2. The consequences of not following parenting doctrine is usually couched in terms of the rebel being completely selfish and the effects, rather dire. (“You are teaching your child that you do not love her and that she cannot trust you.”  “Your child may develop life-threatening allergies and will swallow a legume one day and die a terrible death.” “You will spoil your child rotten and she will become one of THOSE children. Your friends and church will shake their heads in shame.” “Child services should really be bashing down your door and escorting you off the premises now, you selfish buffoon.”)
  3. The advice is always, always personal.

The third point is the hardest to wade through, and calls upon good growing of thick skin and fantastic discernment. I was reading a parenting forum that was discussing the use of a certain parenting method. A few parents had started complaining about the method’s limitations, when a mother stepped in and basically said that the methodology in question was fantastic and the reason everyone was wrong and sucked was because they “didn’t try hard enough”. And even though that comment wasn’t directed at me, I was itching to jump on the forum and tell that woman to bite me. Because if there’s one thing we don’t need in this tremendously challenging terrain, is one woman oppressing and rubbishing another’s efforts.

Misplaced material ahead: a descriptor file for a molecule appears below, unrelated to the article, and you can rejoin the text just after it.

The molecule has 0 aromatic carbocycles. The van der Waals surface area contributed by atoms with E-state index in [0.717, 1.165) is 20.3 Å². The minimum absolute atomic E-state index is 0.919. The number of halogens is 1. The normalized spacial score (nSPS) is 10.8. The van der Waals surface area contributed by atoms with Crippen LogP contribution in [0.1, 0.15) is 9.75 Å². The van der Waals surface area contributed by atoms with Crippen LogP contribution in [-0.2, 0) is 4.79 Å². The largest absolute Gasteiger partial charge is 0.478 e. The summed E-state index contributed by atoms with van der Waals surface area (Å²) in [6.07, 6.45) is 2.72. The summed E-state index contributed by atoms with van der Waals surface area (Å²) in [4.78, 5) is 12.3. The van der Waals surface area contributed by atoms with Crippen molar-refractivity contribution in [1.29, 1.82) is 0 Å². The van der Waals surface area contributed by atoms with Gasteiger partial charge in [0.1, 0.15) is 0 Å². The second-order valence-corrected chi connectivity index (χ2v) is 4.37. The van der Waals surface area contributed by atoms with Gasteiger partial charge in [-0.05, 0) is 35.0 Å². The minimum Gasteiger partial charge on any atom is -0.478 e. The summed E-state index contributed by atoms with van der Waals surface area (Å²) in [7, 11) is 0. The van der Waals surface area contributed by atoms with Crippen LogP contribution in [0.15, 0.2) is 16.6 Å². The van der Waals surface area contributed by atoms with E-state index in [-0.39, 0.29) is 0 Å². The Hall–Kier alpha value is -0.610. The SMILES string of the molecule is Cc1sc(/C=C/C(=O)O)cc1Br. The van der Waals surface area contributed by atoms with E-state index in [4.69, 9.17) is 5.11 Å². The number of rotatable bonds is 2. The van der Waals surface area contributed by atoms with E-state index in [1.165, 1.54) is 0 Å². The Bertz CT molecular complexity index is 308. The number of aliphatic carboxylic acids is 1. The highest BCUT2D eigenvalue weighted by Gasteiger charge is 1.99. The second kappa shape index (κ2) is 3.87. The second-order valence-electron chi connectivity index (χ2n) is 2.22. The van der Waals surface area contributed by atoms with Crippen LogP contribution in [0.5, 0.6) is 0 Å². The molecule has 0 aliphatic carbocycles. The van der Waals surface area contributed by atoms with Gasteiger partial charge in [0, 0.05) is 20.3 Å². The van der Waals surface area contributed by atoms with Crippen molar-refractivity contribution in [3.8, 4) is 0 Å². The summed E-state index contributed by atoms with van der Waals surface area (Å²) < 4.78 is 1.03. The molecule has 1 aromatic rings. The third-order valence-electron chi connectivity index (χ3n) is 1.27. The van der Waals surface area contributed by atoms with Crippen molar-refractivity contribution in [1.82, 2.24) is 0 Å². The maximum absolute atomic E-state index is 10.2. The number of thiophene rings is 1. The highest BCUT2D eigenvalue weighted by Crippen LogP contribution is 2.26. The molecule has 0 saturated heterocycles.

Parenting is ALWAYS personal and emotional. It is not like any job I’ve ever had, because it isn’t one. It’s not even a career. For the most part, corporate life sets professionalism up to be the antithesis of emotionalism. But I can tell you right now that parenting cuts right to the emotional core because it partly answers the question of Who You Are.

And the advice out there. The literature. It’s riddled with labels to help us along.

Are you an Attachment Parent? You are either very flexible and attentive to your child’s needs, or you are incapable of saying no to your child and will bring up a spoilt brat who has no understanding of routine and rules.

Are you a Hyper-Scheduler? Then you’re either a very organised person, or that’s pig latin for anal-retentive control freak who treats her child like a robot.